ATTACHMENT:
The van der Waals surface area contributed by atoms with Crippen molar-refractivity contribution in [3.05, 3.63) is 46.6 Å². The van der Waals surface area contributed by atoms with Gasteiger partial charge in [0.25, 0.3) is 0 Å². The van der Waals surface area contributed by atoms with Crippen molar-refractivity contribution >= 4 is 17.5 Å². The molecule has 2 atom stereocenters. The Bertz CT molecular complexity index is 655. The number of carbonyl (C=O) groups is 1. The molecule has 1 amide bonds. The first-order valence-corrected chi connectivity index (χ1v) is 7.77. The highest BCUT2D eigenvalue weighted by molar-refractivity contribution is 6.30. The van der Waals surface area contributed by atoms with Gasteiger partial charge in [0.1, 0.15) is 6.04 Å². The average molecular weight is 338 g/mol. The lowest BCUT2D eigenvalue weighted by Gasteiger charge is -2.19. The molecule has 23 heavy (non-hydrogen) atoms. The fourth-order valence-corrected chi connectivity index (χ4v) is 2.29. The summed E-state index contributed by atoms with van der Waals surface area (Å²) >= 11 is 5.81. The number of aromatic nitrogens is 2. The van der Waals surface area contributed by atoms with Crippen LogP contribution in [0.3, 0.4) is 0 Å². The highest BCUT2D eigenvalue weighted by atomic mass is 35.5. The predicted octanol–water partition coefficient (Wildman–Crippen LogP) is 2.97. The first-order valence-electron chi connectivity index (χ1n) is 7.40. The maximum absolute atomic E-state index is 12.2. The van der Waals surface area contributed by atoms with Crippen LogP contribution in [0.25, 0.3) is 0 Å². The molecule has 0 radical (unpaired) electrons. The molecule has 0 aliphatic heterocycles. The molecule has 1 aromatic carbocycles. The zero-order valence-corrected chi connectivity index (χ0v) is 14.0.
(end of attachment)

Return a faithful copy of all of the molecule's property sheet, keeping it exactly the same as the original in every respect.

The van der Waals surface area contributed by atoms with Crippen molar-refractivity contribution in [3.05, 3.63) is 46.6 Å². The van der Waals surface area contributed by atoms with Gasteiger partial charge in [0.25, 0.3) is 0 Å². The van der Waals surface area contributed by atoms with Crippen molar-refractivity contribution >= 4 is 17.5 Å². The molecule has 2 atom stereocenters. The Bertz CT molecular complexity index is 655. The number of carbonyl (C=O) groups is 1. The molecule has 1 amide bonds. The first-order valence-corrected chi connectivity index (χ1v) is 7.77. The highest BCUT2D eigenvalue weighted by molar-refractivity contribution is 6.30. The van der Waals surface area contributed by atoms with Gasteiger partial charge in [0.1, 0.15) is 6.04 Å². The average molecular weight is 338 g/mol. The lowest BCUT2D eigenvalue weighted by Gasteiger charge is -2.19. The molecule has 23 heavy (non-hydrogen) atoms. The fourth-order valence-corrected chi connectivity index (χ4v) is 2.29. The summed E-state index contributed by atoms with van der Waals surface area (Å²) >= 11 is 5.81. The number of aromatic nitrogens is 2. The van der Waals surface area contributed by atoms with Crippen LogP contribution in [0.3, 0.4) is 0 Å². The highest BCUT2D eigenvalue weighted by atomic mass is 35.5. The predicted octanol–water partition coefficient (Wildman–Crippen LogP) is 2.97. The first-order valence-electron chi connectivity index (χ1n) is 7.40. The maximum absolute atomic E-state index is 12.2. The van der Waals surface area contributed by atoms with Crippen LogP contribution in [0.25, 0.3) is 0 Å². The molecule has 0 radical (unpaired) electrons. The molecule has 0 aliphatic heterocycles. The molecule has 1 aromatic carbocycles. The zero-order valence-corrected chi connectivity index (χ0v) is 14.0.